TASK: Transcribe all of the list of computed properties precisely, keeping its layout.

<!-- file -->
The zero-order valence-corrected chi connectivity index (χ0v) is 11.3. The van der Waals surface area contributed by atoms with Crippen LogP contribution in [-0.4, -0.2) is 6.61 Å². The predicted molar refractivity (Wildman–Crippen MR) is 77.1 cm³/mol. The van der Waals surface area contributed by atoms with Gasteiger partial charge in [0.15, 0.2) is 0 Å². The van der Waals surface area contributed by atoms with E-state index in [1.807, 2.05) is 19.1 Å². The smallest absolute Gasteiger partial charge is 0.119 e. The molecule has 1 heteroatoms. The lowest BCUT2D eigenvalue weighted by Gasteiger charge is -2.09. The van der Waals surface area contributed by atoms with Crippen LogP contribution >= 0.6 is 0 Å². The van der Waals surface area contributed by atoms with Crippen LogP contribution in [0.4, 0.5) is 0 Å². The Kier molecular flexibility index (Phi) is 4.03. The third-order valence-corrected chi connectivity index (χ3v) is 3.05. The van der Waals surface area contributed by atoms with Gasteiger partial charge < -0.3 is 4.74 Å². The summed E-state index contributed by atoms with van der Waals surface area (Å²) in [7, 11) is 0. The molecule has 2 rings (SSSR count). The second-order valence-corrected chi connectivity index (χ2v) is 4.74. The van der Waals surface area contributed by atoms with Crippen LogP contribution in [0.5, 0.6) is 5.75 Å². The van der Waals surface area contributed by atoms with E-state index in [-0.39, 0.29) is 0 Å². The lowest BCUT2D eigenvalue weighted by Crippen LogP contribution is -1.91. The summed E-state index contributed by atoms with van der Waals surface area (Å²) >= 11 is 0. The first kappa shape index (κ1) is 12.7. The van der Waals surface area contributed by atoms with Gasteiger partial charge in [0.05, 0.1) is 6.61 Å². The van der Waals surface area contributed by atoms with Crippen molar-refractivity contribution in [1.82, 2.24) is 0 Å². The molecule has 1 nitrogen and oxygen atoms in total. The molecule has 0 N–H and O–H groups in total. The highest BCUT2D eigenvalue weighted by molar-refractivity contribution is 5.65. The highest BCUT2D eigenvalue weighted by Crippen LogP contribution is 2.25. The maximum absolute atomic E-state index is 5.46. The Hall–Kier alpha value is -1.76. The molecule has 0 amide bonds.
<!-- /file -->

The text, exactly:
The zero-order valence-corrected chi connectivity index (χ0v) is 11.3. The van der Waals surface area contributed by atoms with Crippen LogP contribution in [-0.4, -0.2) is 6.61 Å². The predicted molar refractivity (Wildman–Crippen MR) is 77.1 cm³/mol. The van der Waals surface area contributed by atoms with Gasteiger partial charge in [0.15, 0.2) is 0 Å². The van der Waals surface area contributed by atoms with E-state index in [1.807, 2.05) is 19.1 Å². The smallest absolute Gasteiger partial charge is 0.119 e. The molecule has 1 heteroatoms. The lowest BCUT2D eigenvalue weighted by Gasteiger charge is -2.09. The van der Waals surface area contributed by atoms with Crippen LogP contribution >= 0.6 is 0 Å². The van der Waals surface area contributed by atoms with Crippen LogP contribution in [0.4, 0.5) is 0 Å². The Kier molecular flexibility index (Phi) is 4.03. The third-order valence-corrected chi connectivity index (χ3v) is 3.05. The van der Waals surface area contributed by atoms with Gasteiger partial charge < -0.3 is 4.74 Å². The summed E-state index contributed by atoms with van der Waals surface area (Å²) in [7, 11) is 0. The molecule has 2 rings (SSSR count). The second-order valence-corrected chi connectivity index (χ2v) is 4.74. The van der Waals surface area contributed by atoms with Crippen LogP contribution in [0.5, 0.6) is 5.75 Å². The van der Waals surface area contributed by atoms with E-state index in [-0.39, 0.29) is 0 Å². The lowest BCUT2D eigenvalue weighted by Crippen LogP contribution is -1.91. The summed E-state index contributed by atoms with van der Waals surface area (Å²) >= 11 is 0. The first kappa shape index (κ1) is 12.7. The van der Waals surface area contributed by atoms with Gasteiger partial charge in [0.05, 0.1) is 6.61 Å². The van der Waals surface area contributed by atoms with Crippen molar-refractivity contribution in [1.82, 2.24) is 0 Å². The molecule has 1 nitrogen and oxygen atoms in total. The molecule has 0 N–H and O–H groups in total. The highest BCUT2D eigenvalue weighted by molar-refractivity contribution is 5.65. The highest BCUT2D eigenvalue weighted by Crippen LogP contribution is 2.25. The maximum absolute atomic E-state index is 5.46. The Hall–Kier alpha value is -1.76. The molecule has 0 amide bonds.